The backgrounds of MSPs and MPs: it’s about the parties, not the culture

By Paul Cairney and Phil Cowley

There is an interesting set of stories, by David Leask and colleagues in the Herald, about the background of MSPs. We take an interest as part of a team of scholars comparing backgrounds in Westminster and devolved assemblies and examining how parties decide between many sources of representation, from sex and race to employment and locality.

In this post we examine the latest data on education as a proxy for class. It suggests that there would be little difference between Holyrood and Westminster if they had the same balance between parties.

A classic measure of social background is education as a proxy for class: we look at the proportion of MPs or MSPs who were educated at private schools and Oxford or Cambridge. We then normally find that, for example, the Conservatives are more likely than most to have come via this route. So, in the Scottish Parliament, compared to Westminster, you tend to find fewer members with this background partly because there are fewer Conservatives.

Is there more to the Scottish difference than the party make up?

There might also be subtle differences in career paths to reflect a different Scottish landscape: fewer people in Scotland go to private schools (this is difficult to gauge, but is 4-6% in Scotland compared to 7% in England, and it’s higher in places like Edinburgh and Aberdeen) and places like Glasgow University are bigger recruiting grounds than Oxbridge.

If so, we may have to dig deeper to find an equivalent proxy for class, such as in key differences in Scottish schools. The Scottish story is of educational equality – it has a comprehensive schooling system based on a rejection of segregation by ability – but it masks the stark differences in attainment between schools in the most and least deprived areas of Scotland. So, wouldn’t it be interesting to see if (as we might expect) MSPs are far more likely to come from the least deprived areas, just as MPs are far more likely than the general public to come from private schools? The Herald has looked into this by providing the list of secondary schools attended by MSPs, but it will take a more work to get a clearer picture (partly because the Scottish Survey of Literacy and Numeracy categories are relatively new, and many of the MSPs’ previous schools no longer exist).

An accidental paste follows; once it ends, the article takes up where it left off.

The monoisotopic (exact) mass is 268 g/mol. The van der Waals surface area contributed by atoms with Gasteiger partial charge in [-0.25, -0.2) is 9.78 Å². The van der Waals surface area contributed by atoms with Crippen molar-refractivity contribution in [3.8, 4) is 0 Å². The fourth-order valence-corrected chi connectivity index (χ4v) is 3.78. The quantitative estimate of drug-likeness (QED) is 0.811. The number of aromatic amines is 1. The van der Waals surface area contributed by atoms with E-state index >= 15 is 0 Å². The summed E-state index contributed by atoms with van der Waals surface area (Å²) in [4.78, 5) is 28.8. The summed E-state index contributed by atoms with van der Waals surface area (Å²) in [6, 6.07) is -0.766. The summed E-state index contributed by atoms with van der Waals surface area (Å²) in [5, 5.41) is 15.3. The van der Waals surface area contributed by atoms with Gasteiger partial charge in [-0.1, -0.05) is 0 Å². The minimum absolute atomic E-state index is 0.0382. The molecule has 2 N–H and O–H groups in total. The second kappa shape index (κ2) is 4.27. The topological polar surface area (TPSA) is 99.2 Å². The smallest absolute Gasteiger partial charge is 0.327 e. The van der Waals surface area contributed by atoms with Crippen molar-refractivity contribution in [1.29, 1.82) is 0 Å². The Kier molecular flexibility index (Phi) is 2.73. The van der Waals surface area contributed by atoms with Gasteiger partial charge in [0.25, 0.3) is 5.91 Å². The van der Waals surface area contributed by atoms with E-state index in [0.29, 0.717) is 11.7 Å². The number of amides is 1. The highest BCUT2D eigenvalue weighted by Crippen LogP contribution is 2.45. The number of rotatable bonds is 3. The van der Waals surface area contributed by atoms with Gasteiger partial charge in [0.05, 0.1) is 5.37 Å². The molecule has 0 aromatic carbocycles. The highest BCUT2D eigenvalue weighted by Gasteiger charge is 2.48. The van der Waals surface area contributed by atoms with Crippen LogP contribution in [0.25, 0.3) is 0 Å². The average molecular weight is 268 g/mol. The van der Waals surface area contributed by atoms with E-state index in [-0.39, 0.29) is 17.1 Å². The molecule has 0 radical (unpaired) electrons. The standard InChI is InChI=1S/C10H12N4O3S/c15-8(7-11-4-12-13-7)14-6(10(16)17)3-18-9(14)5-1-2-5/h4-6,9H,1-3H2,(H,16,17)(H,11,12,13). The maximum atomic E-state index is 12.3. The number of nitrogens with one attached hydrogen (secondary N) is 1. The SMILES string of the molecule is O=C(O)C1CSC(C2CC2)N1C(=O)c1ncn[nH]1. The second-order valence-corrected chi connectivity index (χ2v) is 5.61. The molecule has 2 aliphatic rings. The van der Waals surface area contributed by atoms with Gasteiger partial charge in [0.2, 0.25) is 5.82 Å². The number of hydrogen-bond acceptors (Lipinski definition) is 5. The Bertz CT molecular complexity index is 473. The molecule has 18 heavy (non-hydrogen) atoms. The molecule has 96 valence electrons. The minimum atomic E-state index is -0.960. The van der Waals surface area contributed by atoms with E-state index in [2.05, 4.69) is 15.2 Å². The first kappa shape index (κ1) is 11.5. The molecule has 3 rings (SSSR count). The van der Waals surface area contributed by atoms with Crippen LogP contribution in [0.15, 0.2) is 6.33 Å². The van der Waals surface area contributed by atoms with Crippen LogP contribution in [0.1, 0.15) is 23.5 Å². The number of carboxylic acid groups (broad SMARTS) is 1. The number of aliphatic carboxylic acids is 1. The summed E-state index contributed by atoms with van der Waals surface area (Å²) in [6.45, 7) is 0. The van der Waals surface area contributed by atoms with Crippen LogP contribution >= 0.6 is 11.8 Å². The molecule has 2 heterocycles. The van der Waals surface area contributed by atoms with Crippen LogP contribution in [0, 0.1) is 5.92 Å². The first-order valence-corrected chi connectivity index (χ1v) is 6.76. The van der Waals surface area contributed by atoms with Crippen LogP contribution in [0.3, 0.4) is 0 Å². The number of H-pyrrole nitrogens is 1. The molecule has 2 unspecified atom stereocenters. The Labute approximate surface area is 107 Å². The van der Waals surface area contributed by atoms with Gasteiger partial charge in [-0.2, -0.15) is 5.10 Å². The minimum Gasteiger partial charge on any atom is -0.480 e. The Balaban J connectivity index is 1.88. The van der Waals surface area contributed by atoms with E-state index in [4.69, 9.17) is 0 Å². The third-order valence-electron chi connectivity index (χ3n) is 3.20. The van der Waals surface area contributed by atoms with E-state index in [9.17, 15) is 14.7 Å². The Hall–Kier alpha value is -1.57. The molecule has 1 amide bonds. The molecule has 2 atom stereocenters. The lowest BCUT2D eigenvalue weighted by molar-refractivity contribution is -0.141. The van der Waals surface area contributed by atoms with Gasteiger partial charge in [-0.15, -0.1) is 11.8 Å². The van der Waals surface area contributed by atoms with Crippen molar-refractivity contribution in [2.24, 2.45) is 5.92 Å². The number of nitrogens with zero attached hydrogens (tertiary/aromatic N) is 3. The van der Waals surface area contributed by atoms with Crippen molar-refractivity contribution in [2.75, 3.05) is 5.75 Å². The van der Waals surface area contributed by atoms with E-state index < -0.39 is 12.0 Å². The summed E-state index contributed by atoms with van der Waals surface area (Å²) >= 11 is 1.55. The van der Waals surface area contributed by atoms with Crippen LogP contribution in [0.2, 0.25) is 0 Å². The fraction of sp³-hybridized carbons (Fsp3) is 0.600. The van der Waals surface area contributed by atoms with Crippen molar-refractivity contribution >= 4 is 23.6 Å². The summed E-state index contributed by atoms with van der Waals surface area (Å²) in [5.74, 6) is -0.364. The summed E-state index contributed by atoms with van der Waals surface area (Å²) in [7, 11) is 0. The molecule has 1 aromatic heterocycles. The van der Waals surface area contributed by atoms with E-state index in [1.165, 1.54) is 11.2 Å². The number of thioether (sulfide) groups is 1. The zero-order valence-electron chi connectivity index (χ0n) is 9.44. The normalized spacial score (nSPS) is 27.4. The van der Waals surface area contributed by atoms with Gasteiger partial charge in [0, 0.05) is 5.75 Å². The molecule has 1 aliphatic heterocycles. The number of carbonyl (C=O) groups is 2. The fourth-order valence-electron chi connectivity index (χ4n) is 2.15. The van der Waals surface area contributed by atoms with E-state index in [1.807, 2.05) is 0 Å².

How would Holyrood compare with Westminster if they had the same party make up?

We can say with greater certainty that key Holyrood/Westminster differences disappear when we make their experiences more comparable. For example, let’s focus just on the four parties who are present in both parliaments with above single member representation: that is, Labour, the SNP, Lib Dems and the Conservatives.

In the Commons, of the MPs from these four parties 33% were educated at private schools. In the Scottish Parliament, of the MSPS from these four parties 20% were educated at private schools. But, if the Scottish Parliament had the same party composition as the Commons – that is, a narrow Conservative majority, a largeish Labour opposition, and a decent chunk of SNP MPs, a handful of Lib Dems – then the equivalent figure would be 32%, basically identical to the figure for Westminster.

Conversely, if Westminster had the same party make up as the Scottish Parliament – with SNP MPs making up almost half of the Commons, the Tories a distant second place, Labour third, and so on – then the equivalent figure for Westminster would be 20%, exactly the same as the current Scottish Parliament.

Now, obviously, the Scottish Parliament doesn’t have the same party make up as the Commons, and there is no likelihood of an SNP majority at Westminster, but the figures provide a useful reminder that the heavy lifting on recruitment is done by the parties. In other words, the difference at Holyrood is the party make up, rather than the effect of devolution and ‘new Scottish politics’ on recruitment.

Cairney mugshot 3.7.13Paul Cairney is Professor of Politics and Public Policy at the University of Stirling.

 

 

 

Phil CowleyPhil Cowley is professor of parliamentary government at the University of Nottingham. His research focuses on British politics, especially political parties, voting and Parliament.

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